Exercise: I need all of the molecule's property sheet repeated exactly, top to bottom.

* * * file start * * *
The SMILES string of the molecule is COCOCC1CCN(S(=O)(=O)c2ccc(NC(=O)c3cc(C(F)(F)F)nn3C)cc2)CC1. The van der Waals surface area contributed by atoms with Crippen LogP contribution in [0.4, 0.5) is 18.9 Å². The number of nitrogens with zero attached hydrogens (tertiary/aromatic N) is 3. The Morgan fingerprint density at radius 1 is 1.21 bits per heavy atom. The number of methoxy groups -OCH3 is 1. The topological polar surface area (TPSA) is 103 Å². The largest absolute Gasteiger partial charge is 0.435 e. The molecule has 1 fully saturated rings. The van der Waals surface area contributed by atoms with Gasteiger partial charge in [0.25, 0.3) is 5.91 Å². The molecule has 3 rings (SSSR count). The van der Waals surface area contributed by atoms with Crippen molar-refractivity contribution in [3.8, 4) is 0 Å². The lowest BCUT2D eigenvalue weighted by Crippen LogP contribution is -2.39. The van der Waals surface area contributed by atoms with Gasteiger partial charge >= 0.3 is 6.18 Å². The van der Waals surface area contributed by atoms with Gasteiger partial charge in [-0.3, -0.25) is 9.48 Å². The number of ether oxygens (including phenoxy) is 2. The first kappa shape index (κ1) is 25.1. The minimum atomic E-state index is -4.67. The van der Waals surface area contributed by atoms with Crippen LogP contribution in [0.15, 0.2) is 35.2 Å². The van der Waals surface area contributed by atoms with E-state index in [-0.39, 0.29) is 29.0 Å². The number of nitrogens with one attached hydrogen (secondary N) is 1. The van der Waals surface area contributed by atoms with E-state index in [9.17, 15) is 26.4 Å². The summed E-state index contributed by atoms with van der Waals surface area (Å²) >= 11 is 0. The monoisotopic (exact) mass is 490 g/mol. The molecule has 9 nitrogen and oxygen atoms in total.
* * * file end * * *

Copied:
The SMILES string of the molecule is COCOCC1CCN(S(=O)(=O)c2ccc(NC(=O)c3cc(C(F)(F)F)nn3C)cc2)CC1. The van der Waals surface area contributed by atoms with Crippen LogP contribution in [0.4, 0.5) is 18.9 Å². The number of nitrogens with zero attached hydrogens (tertiary/aromatic N) is 3. The Morgan fingerprint density at radius 1 is 1.21 bits per heavy atom. The number of methoxy groups -OCH3 is 1. The topological polar surface area (TPSA) is 103 Å². The largest absolute Gasteiger partial charge is 0.435 e. The molecule has 1 fully saturated rings. The van der Waals surface area contributed by atoms with Gasteiger partial charge in [0.25, 0.3) is 5.91 Å². The molecule has 3 rings (SSSR count). The van der Waals surface area contributed by atoms with Crippen molar-refractivity contribution in [3.8, 4) is 0 Å². The lowest BCUT2D eigenvalue weighted by Crippen LogP contribution is -2.39. The van der Waals surface area contributed by atoms with Gasteiger partial charge >= 0.3 is 6.18 Å². The van der Waals surface area contributed by atoms with Gasteiger partial charge in [-0.3, -0.25) is 9.48 Å². The number of ether oxygens (including phenoxy) is 2. The first kappa shape index (κ1) is 25.1. The minimum atomic E-state index is -4.67. The van der Waals surface area contributed by atoms with Crippen LogP contribution in [0.15, 0.2) is 35.2 Å². The van der Waals surface area contributed by atoms with E-state index in [-0.39, 0.29) is 29.0 Å². The number of nitrogens with one attached hydrogen (secondary N) is 1. The van der Waals surface area contributed by atoms with E-state index in [9.17, 15) is 26.4 Å². The summed E-state index contributed by atoms with van der Waals surface area (Å²) >= 11 is 0. The monoisotopic (exact) mass is 490 g/mol. The molecule has 9 nitrogen and oxygen atoms in total.